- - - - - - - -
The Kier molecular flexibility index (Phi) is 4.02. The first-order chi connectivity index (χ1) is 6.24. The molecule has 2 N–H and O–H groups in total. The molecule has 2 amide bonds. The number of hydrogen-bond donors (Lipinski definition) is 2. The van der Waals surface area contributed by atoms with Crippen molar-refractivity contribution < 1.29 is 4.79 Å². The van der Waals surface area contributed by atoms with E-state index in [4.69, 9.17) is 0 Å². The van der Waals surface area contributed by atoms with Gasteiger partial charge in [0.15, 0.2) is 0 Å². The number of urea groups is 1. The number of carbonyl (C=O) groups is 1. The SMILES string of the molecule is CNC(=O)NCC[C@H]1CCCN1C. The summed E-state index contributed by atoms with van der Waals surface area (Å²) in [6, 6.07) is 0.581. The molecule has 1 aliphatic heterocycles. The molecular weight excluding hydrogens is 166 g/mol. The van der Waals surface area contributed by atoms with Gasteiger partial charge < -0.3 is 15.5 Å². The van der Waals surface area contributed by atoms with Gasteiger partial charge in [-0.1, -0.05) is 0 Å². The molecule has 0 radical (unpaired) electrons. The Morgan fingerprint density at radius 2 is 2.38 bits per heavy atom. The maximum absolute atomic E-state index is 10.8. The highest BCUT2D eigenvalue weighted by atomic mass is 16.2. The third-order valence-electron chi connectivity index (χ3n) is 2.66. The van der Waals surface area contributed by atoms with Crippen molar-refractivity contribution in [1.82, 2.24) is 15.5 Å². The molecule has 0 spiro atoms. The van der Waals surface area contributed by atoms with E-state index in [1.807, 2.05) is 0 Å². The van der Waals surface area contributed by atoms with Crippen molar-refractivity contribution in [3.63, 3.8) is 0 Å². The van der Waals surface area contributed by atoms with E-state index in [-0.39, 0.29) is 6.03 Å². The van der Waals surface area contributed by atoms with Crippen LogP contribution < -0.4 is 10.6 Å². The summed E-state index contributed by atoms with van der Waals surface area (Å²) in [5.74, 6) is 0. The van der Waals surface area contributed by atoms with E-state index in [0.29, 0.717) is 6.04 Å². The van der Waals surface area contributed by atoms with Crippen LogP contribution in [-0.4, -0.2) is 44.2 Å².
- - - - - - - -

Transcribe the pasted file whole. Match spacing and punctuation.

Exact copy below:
The Kier molecular flexibility index (Phi) is 4.02. The first-order chi connectivity index (χ1) is 6.24. The molecule has 2 N–H and O–H groups in total. The molecule has 2 amide bonds. The number of hydrogen-bond donors (Lipinski definition) is 2. The van der Waals surface area contributed by atoms with Crippen molar-refractivity contribution < 1.29 is 4.79 Å². The van der Waals surface area contributed by atoms with E-state index in [4.69, 9.17) is 0 Å². The van der Waals surface area contributed by atoms with Gasteiger partial charge in [0.15, 0.2) is 0 Å². The number of urea groups is 1. The number of carbonyl (C=O) groups is 1. The SMILES string of the molecule is CNC(=O)NCC[C@H]1CCCN1C. The summed E-state index contributed by atoms with van der Waals surface area (Å²) in [6, 6.07) is 0.581. The molecule has 1 aliphatic heterocycles. The molecular weight excluding hydrogens is 166 g/mol. The van der Waals surface area contributed by atoms with Gasteiger partial charge < -0.3 is 15.5 Å². The van der Waals surface area contributed by atoms with Gasteiger partial charge in [-0.1, -0.05) is 0 Å². The molecule has 0 radical (unpaired) electrons. The Morgan fingerprint density at radius 2 is 2.38 bits per heavy atom. The maximum absolute atomic E-state index is 10.8. The highest BCUT2D eigenvalue weighted by atomic mass is 16.2. The third-order valence-electron chi connectivity index (χ3n) is 2.66. The van der Waals surface area contributed by atoms with Crippen molar-refractivity contribution in [1.82, 2.24) is 15.5 Å². The molecule has 0 spiro atoms. The van der Waals surface area contributed by atoms with E-state index in [1.807, 2.05) is 0 Å². The van der Waals surface area contributed by atoms with Crippen molar-refractivity contribution in [3.63, 3.8) is 0 Å². The van der Waals surface area contributed by atoms with E-state index in [-0.39, 0.29) is 6.03 Å². The van der Waals surface area contributed by atoms with Crippen LogP contribution < -0.4 is 10.6 Å². The summed E-state index contributed by atoms with van der Waals surface area (Å²) in [5.74, 6) is 0. The van der Waals surface area contributed by atoms with E-state index in [0.29, 0.717) is 6.04 Å². The van der Waals surface area contributed by atoms with Crippen LogP contribution in [-0.4, -0.2) is 44.2 Å².